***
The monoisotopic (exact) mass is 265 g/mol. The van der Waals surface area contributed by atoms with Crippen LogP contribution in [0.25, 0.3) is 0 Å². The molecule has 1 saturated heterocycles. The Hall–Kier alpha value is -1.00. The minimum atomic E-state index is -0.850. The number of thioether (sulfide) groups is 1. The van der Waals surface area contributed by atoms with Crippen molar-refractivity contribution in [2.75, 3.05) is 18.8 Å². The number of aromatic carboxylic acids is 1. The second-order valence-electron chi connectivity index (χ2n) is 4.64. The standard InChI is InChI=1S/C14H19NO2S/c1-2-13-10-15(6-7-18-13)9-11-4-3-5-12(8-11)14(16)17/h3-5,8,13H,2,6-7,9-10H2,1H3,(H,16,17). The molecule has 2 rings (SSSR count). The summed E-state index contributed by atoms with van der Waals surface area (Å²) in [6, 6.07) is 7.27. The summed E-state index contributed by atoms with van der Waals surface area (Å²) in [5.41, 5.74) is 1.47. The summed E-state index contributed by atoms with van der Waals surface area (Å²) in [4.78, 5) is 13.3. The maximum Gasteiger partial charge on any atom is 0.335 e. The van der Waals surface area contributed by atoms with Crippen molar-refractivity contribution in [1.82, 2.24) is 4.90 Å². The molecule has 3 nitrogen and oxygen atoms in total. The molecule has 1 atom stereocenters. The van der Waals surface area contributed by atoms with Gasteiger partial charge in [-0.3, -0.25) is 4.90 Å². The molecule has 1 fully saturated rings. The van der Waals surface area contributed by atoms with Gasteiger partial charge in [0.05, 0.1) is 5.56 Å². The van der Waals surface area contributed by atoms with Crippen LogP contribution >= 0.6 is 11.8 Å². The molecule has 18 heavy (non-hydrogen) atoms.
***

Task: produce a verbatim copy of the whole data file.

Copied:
The monoisotopic (exact) mass is 265 g/mol. The van der Waals surface area contributed by atoms with Crippen LogP contribution in [0.25, 0.3) is 0 Å². The molecule has 1 saturated heterocycles. The Hall–Kier alpha value is -1.00. The minimum atomic E-state index is -0.850. The number of thioether (sulfide) groups is 1. The van der Waals surface area contributed by atoms with Crippen molar-refractivity contribution in [2.75, 3.05) is 18.8 Å². The number of aromatic carboxylic acids is 1. The second-order valence-electron chi connectivity index (χ2n) is 4.64. The standard InChI is InChI=1S/C14H19NO2S/c1-2-13-10-15(6-7-18-13)9-11-4-3-5-12(8-11)14(16)17/h3-5,8,13H,2,6-7,9-10H2,1H3,(H,16,17). The molecule has 2 rings (SSSR count). The summed E-state index contributed by atoms with van der Waals surface area (Å²) in [6, 6.07) is 7.27. The summed E-state index contributed by atoms with van der Waals surface area (Å²) in [5.41, 5.74) is 1.47. The summed E-state index contributed by atoms with van der Waals surface area (Å²) in [4.78, 5) is 13.3. The maximum Gasteiger partial charge on any atom is 0.335 e. The van der Waals surface area contributed by atoms with Crippen molar-refractivity contribution in [1.82, 2.24) is 4.90 Å². The molecule has 3 nitrogen and oxygen atoms in total. The molecule has 1 atom stereocenters. The van der Waals surface area contributed by atoms with Gasteiger partial charge in [-0.3, -0.25) is 4.90 Å². The molecule has 1 fully saturated rings. The van der Waals surface area contributed by atoms with Gasteiger partial charge in [0.05, 0.1) is 5.56 Å². The van der Waals surface area contributed by atoms with Crippen LogP contribution >= 0.6 is 11.8 Å². The molecule has 18 heavy (non-hydrogen) atoms.